‘Reading’ with Toddlers

toddlers and role play reading

We are reading…catalogues…junk mail… and magazines!

Immy loves books. She will sit and peruse their pages all by herself. She will accost visitors with her current favourite read and a sweet smile so that they will read to her (not once but at least five times!) She will not miss her books in Mum and Dad’s big bed as part of our morning routine. Books are a major part of our every day life.

Just recently however Immy has added to her reading repertoire, she now also loves to ‘read’ catalogues and magazines. This picture was taken recently when Immy and I were outside enjoying the sunshine – her to have a bit of free play and me to have a quick look at my latest subscription arrival, Mother & Baby magazine. Whilst I sat and started to read, Immy climbed up on the chair next to me and started to read the little Pumpkin Patch clothing catalogue which had been included as an insert in the magazine. She sat for a long time looking at the pictures and turning the pages, lost in concentration.

I point out this as an example of a very young child (15 months) who already knows a lot about reading. As she ‘read,’ she was;

  • Role play reading: Even at this early age, Immy sees herself as a reader. She is demonstrating what she knows that a reader does by holding the book, turning the pages, looking at the content.
  • Taking enjoyment from reading: How do I know this? I assume it from the amount of time that she spent fully engaged with the catalogue. It is important to me that she enjoys reading as I love to read and I hope she grows to love it too.
  • Holding the catalogue the right way up and turning the pages independently and from the front of the catalogue to the back: These are important pre-reading skills and although she is still a little clumsy with turning pages she is very good and patient and we have had very little in the way of accidental tearing or folding of pages. We have worked at reinforcing with Immy the respect of books from a young age – not chewing on them, being gentle, and turning the pages carefully, and she is now a gem at finding her favourite pages.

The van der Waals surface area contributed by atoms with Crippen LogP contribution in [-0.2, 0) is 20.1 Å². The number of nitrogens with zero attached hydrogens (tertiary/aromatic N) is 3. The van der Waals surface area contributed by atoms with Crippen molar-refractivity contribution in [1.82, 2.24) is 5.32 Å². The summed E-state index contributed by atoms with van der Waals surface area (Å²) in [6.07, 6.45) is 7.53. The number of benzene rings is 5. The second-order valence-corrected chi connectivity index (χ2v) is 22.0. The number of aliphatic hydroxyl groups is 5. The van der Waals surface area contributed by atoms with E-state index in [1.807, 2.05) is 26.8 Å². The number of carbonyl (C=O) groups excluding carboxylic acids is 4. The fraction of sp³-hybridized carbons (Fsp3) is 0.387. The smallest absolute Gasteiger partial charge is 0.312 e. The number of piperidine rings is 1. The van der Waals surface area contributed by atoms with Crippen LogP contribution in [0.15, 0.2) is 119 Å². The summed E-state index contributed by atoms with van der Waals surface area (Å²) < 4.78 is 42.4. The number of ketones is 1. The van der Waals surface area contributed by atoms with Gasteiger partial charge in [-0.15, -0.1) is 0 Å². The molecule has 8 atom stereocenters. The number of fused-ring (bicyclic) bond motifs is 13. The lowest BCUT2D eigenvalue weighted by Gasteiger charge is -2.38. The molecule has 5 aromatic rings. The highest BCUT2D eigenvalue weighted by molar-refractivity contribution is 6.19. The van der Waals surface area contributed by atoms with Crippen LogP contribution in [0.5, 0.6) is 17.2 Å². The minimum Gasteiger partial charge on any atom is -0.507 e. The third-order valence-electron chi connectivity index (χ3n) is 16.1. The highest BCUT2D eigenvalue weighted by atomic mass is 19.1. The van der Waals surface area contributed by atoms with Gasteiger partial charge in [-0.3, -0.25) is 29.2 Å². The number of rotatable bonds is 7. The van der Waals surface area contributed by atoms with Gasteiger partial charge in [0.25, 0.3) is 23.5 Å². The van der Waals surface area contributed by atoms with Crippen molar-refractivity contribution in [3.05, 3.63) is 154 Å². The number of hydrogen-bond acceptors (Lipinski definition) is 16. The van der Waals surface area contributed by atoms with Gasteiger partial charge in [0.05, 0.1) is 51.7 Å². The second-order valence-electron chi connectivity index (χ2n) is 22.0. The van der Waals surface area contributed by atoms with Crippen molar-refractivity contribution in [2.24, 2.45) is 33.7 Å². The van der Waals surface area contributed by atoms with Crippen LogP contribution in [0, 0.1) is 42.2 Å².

As well, Immy is learning that these texts also provide useful information (as well as enjoyment) – catalogues, magazines and non-fiction books (she loves my recipe books) provide a wonderful basis for talking to children about finding factual information, such as prices or instructions.

Before children begin to formally learn to read or write they already know an impressive amount about reading and writing. Most of this they learn from the important adults in their lives. What they learn from you provides the context from how easy reading and writing will come to them. You are their most important role model.

Right now she is sitting at my feet, surrounded by books which she has chosen from her shelves. Choosing favourites and thumbing through. She has been doing this for about 15 minutes now. Talking to herself as she goes. I like to believe she is telling herself the story.